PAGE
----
Can Sacramento become a capital of entrepreneurship? Yes, agreed panelists at an event focused on innovation in the city, held Jan. 23 at the E. Claire Raley Studios for the Performing Arts in Midtown and co-hosted by California Groundbreakers and Comstock’s magazine.
Mayor Darrell Steinberg kicked off the event with a remark about the Women’s March in Sacramento on Jan. 21. “This is not quite as big as the crowd on Capitol Mall on Saturday — but close,” he said, drawing a connection between the estimated 20,000 people who rallied locally and the roughly 130 people sitting in CLARA’s auditorium: “We gather here tonight with a different purpose, but really with the same kind of energy.”
Although Sacramento can be proud to be the center of government service, Steinberg said, the time has come to diversify our economy and workforce, and focus on innovation. “That’s a broad term. In our city, it’s the intersection of technology, food and arts.” The City’s job, he said, is to set the stage for innovation to occur by removing regulatory hurdles and providing financial incentives.
The six panelists discussed the City of Sacramento’s RAILS grants program (Rapid Acceleration, Innovation and Leadership in Sacramento), funded by a $10 million Innovation & Growth Fund. Panelists included Alona Jennings, co-founder of Operation Innovate (a RAILS recipient), which offers STEM workshops and digital badge certification to Sacramento’s underserved youth. She said the certification is not intended to replace a college degree, but to give young people access to internships, a foot in the door and to spark an interest.
Another RAILS recipient, Hacker Lab, was represented by co-founder Eric Ullrich, who spoke on how his enterprise helps build a local “Makers” community. “When I got involved with entrepreneurship, I was deathly afraid of getting a regular job,” Ullrich said. “I didn’t want to work for a corporation. I wanted to find an alternative path.” Hacker Lab hosts more than 30 classes every month at its Midtown location (with a second location in Rocklin), assisting others in their efforts to find the particular career paths that suit them. Ullrich also spoke on Sacramento’s efforts to become a Fab City.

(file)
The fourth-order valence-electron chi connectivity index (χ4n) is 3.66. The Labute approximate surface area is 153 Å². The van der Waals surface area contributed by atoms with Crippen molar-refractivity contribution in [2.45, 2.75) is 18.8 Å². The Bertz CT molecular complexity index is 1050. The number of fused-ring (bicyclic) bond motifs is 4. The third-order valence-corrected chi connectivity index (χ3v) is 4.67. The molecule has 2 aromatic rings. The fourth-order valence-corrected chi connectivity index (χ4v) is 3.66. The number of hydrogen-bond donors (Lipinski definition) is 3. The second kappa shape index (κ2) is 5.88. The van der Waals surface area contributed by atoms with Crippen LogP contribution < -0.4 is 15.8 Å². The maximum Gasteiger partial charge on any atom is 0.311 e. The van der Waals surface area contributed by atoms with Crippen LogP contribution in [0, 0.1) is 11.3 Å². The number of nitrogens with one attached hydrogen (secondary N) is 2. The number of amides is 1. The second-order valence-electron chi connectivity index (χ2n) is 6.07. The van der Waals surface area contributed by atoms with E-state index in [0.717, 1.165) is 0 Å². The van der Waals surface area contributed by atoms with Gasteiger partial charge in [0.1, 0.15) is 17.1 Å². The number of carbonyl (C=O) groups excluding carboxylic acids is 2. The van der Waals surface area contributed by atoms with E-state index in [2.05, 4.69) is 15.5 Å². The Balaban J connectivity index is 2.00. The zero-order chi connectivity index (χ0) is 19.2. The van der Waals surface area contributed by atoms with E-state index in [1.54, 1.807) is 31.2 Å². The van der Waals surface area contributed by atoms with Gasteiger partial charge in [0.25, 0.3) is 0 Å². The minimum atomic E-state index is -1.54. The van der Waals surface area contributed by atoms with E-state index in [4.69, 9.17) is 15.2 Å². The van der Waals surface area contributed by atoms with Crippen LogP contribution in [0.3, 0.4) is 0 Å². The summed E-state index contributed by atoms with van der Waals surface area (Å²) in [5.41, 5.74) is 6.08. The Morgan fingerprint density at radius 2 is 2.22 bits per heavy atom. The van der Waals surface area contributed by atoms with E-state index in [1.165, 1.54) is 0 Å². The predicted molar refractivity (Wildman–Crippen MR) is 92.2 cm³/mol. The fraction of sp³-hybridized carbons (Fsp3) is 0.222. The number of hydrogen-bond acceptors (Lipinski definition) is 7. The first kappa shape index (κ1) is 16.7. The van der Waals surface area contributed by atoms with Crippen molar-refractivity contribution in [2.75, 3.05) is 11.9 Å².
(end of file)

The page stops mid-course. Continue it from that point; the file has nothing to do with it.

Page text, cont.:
Crystal Strait, senior adviser to Mayor Steinberg, spoke about the City’s Innovation & Growth Fund, which was recently tapped to award Art Street $25,000; cofounder Clay Nutting, who is a food and arts entrepreneur who also cofounded Lowbrau and helped launch the original Art Hotel, sat on Monday’s panel.
The discussion also included Brian Collins, chief adviser to the new accelerator program at I/O Labs, who described Sacramento as a Tier 1 city, meaning it has more capital than talent. Tier 1 cities, he said, need a central place where people can go to access resources, get engaged and network — I/O Labs plans to fill that void. I/O Labs has four components: a coworking space; the nonprofit I/O foundation, which is a RAILS recipient and will focus on building up people’s skillsets; an incubator program; and the accelerator program. “That’s where we say we’re actually going to invest in you,” Collins said, of the accelerator.
Vaibhav Nadgauda, managing partner at Moneta Ventures in Folsom, said his firm recently announced it would award $60,000 each to 20 startups in I/O’s accelerator program. Sacramento, he said, is well on its way to becoming an innovation hub. “Only one thing doesn’t do it. Talent is necessary but not sufficient. Capital is necessary but not sufficient.” The whole ecosystem here, he said, is now ready to support innovation and entrepreneurship.
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Before the nine-day Art Hotel exhibit opened last February in downtown Sacramento, M5 Arts, the nonprofit group behind it, expected a max of 5,000 people to attend. What actually happened: Nearly 13,000 people lined up, many from the Bay Area, and some from as far as New York. People waited hours, the line often snaked around the block and several thousand people had to be turned away.